The Price Tag for Dishonesty

April 15, 2020 § Leave a comment

An old saw among lawyers is that “It’s better to be hurt by the truth than by a lie.”

One could say that T.J. Anderson’s dishonesty cost him $14,000+ in his divorce case. In essence the COA said precisely that in its opinion affirming the chancellor’s order that he pay his ex, Carrie, that sum plus interest to replace his son Robert’s educational fund. Here’s how Judge Tindell’s March 31, 2020, opinion in Anderson v. Anderson addressed it:

¶29. On the issue regarding the depletion of Robert’s savings account, the chancery court found as follows:

During their marriage Carrie’s grandmother gave Carrie, T.J., and [Robert] $14,000 to put into a savings account for [Robert’s] college education. T.J.
placed this money in his name and in the name of the child. T.J. withdrew the money from this account. He claims that Carrie knew of the withdrawal. While the Court does not believe that Carrie knew that T.J. was withdrawing his son’s money, it would be of small consequence. Carrie knowing would not be justification for the withdrawal. T.J. withdrew and used his son’s money. T.J. will be responsible for replacing any funds he withdrew from his son’s account in the approximate amount of $14,000 together with any interest those withdrawals would have generated.

¶30. T.J. asserts that the chancery court committed manifest error when it ordered that T.J. be fully responsible for replacing the $14,000 removed from Robert’s savings account, in addition to any lost interest attributable to the missing funds. Citing McLaurin v. McLaurin, 853 So. 2d 1279, 1286 (¶24) (Miss. Ct. App. 2003), T.J. argues that the money taken from that account was used to pay marital debts, and thus Carrie “should be equally responsible for replacing the money from the account.”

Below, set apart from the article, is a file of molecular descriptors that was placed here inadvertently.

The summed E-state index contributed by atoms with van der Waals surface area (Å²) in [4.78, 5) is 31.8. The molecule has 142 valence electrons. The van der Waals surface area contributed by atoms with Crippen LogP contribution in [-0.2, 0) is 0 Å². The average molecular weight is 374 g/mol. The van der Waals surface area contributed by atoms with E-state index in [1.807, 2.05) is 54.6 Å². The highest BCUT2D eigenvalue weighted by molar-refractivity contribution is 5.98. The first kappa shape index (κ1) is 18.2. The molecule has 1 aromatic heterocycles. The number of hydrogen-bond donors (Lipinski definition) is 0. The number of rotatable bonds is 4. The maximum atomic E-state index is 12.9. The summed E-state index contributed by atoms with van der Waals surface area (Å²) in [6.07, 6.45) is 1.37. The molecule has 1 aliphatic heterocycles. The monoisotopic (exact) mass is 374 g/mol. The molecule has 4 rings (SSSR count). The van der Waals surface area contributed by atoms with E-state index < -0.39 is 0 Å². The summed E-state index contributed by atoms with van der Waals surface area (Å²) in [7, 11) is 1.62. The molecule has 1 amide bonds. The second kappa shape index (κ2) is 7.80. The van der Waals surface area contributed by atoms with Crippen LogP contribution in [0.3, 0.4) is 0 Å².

¶31. We find no merit in T.J.’s assertions. As noted above, when Robert was two years old, Carrie’s grandmother gave Robert $14,000 as a college fund, and T.J. put this money into a savings account in T.J.’s and Robert’s names. The record reflects that T.J. withdrew sums of money on different occasions from this account until there was no money left in the account. At trial, T.J. testified that Carrie was “generally aware” that he had withdrawn the money. Carrie, however, testified that she did not know T.J. had taken this money until the parties separated and she found the passbook savings account showing that the money was missing. T.J. admitted at trial that he did not put the money in the couple’s joint account. He testified that he “paid bills with it,” but he could not specifically account for it.

¶32. We find relevant in this analysis that the record reflects a number of incidents reflecting T.J.’s lack of candor with the chancery court. “[T]he chancellor is vested with the sole authority and responsibility to assess witness credibility as no jury is present. The chancellor alone hears the testimony and sees the demeanor of the witnesses.” Culumber v. Culumber, 261 So. 3d 1142, 1150 (¶24) (Miss. Ct. App. 2018) (citations and internal quotation marks omitted). In this case, the chancellor stated on the record that T.J. was “among the most dishonest individuals that [he had] had on the stand” in the chancellor’s nearly thirty years as a judge. Particular incidents at trial included T.J. substantially misstating his employment history and earnings and T.J. denying that he posted messages on social media berating Carrie and calling her inappropriate names. As described in the chancery court’s opinion and final judgment,

In Exhibit 43 Carrie was berated and called vile names. T.J. swore that he knew absolutely nothing about this posting. Several months later, after Carrie’s attorney had arranged for a police computer expert to testify, T.J. confessed that he had in fact sent the posting and had lied to the Court about it.

¶33. In light of these circumstances and our limited standard of review, we find that the chancery court’s order that T.J. replace the funds withdrawn from Robert’s account, plus interest that would have been generated on those withdrawals, was based on substantial, credible evidence. We therefore find that T.J.’s assignment of error on this issue is without merit.

A point or two:

  • If you really expect the chancellor believe that your client spent funds on marital debts as T.J. claimed here, you’d best come up with some credible corroborating proof such as receipts or testimony, particularly when your client has already damaged his own credibility in his testimony.
  • Vague testimony, such as T.J.’s general claim about the marital debts not only lacks credibility, it also is most unhelpful to the court. What bills? When? How much was paid? To whom?

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